*Hartry Field*

- Published in print:
- 2008
- Published Online:
- May 2008
- ISBN:
- 9780199230747
- eISBN:
- 9780191710933
- Item type:
- chapter

- Publisher:
- Oxford University Press
- DOI:
- 10.1093/acprof:oso/9780199230747.003.0004
- Subject:
- Philosophy, Logic/Philosophy of Mathematics

This chapter is an exposition of the strong Kleene version of Kripke's fixed point semantics, and the theories of truth that can be obtained from it. Emphasis is put on the distinction between ...
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This chapter is an exposition of the strong Kleene version of Kripke's fixed point semantics, and the theories of truth that can be obtained from it. Emphasis is put on the distinction between ‘external’ and ‘internal’ theories of the fixed points: the external theories keep classical logic, posit truth value gaps, and deny the existence of truth value gluts; whereas the internal theories are non-classical and neither assert nor deny the existence of gaps or of gluts. In fact, ‘gap’ and ‘glut’ are equivalent within these theories. The advantages of the internal theories over the external are stressed: primarily, internal theories make True(p) intersubstitutable with p, whereas external theories don't. At the same time, the internal Kripke theories are seriously lacking in expressive power.Less

This chapter is an exposition of the strong Kleene version of Kripke's fixed point semantics, and the theories of truth that can be obtained from it. Emphasis is put on the distinction between ‘external’ and ‘internal’ theories of the fixed points: the external theories keep classical logic, posit truth value gaps, and deny the existence of truth value gluts; whereas the internal theories are non-classical and neither assert nor deny the existence of gaps or of gluts. In fact, ‘gap’ and ‘glut’ are equivalent within these theories. The advantages of the internal theories over the external are stressed: primarily, internal theories make True(p) intersubstitutable with p, whereas external theories don't. At the same time, the internal Kripke theories are seriously lacking in expressive power.

*Bernhard Mühlherr, Holger P. Petersson, and Richard M. Weiss*

- Published in print:
- 2015
- Published Online:
- October 2017
- ISBN:
- 9780691166902
- eISBN:
- 9781400874019
- Item type:
- book

- Publisher:
- Princeton University Press
- DOI:
- 10.23943/princeton/9780691166902.001.0001
- Subject:
- Mathematics, Combinatorics / Graph Theory / Discrete Mathematics

This book begins with the resolution of a major open question about the local structure of Bruhat-Tits buildings. It then puts forward an algebraic solution into a geometric context by developing a ...
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This book begins with the resolution of a major open question about the local structure of Bruhat-Tits buildings. It then puts forward an algebraic solution into a geometric context by developing a general fixed point theory for groups acting on buildings of arbitrary type, giving necessary and sufficient conditions for the residues fixed by a group to form a kind of subbuilding or “form” of the original building. At the center of this theory is the notion of a Tits index, a combinatorial version of the notion of an index in the relative theory of algebraic groups. These results are combined at the end to show that every exceptional Bruhat-Tits building arises as a form of a “residually pseudo-split” building. The book concludes with a display of the Tits indices associated with each of these exceptional forms. This is the third and final volume of a trilogy that began with The Structure of Spherical Buildings and The Structure of Affine Buildings.Less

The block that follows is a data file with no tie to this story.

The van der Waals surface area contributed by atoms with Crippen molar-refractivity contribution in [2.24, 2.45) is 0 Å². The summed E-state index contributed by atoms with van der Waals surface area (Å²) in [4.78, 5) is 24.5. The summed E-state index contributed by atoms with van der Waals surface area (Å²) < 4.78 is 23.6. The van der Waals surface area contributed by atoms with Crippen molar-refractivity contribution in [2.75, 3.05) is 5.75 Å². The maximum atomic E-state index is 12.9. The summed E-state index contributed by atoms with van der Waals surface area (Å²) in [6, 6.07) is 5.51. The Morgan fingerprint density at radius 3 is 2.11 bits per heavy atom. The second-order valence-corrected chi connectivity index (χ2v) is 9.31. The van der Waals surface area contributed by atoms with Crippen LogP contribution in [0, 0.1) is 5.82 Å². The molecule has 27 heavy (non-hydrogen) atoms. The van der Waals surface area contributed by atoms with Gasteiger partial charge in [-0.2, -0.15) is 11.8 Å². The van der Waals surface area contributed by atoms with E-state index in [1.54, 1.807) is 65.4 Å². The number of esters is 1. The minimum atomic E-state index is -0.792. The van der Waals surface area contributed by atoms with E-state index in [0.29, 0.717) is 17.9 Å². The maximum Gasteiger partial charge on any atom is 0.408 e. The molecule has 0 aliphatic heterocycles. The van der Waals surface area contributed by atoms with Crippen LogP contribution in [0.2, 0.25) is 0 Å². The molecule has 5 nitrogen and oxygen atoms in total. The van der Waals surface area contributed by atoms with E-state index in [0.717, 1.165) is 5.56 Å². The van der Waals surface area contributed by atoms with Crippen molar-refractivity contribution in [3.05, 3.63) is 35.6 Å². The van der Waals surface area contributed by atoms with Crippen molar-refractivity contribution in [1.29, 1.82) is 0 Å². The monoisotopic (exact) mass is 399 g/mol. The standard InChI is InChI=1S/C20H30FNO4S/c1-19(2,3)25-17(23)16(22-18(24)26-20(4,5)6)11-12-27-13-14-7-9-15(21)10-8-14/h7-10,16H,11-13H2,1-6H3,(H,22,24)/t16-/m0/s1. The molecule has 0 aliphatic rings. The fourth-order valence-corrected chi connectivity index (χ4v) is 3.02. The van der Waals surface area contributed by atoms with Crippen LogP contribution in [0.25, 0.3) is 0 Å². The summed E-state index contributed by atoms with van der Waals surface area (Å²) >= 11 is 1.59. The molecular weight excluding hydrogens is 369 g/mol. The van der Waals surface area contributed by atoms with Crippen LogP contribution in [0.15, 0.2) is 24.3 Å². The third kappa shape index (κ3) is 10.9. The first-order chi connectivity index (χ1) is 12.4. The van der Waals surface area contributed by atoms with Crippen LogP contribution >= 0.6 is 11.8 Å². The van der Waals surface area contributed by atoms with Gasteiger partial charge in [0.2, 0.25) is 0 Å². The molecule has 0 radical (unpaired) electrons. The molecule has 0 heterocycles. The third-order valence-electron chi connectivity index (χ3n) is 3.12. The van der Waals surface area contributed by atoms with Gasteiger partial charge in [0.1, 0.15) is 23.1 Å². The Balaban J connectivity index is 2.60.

This book begins with the resolution of a major open question about the local structure of Bruhat-Tits buildings. It then puts forward an algebraic solution into a geometric context by developing a general fixed point theory for groups acting on buildings of arbitrary type, giving necessary and sufficient conditions for the residues fixed by a group to form a kind of subbuilding or “form” of the original building. At the center of this theory is the notion of a Tits index, a combinatorial version of the notion of an index in the relative theory of algebraic groups. These results are combined at the end to show that every exceptional Bruhat-Tits building arises as a form of a “residually pseudo-split” building. The book concludes with a display of the Tits indices associated with each of these exceptional forms. This is the third and final volume of a trilogy that began with *The Structure of Spherical Buildings* and *The Structure of Affine Buildings*.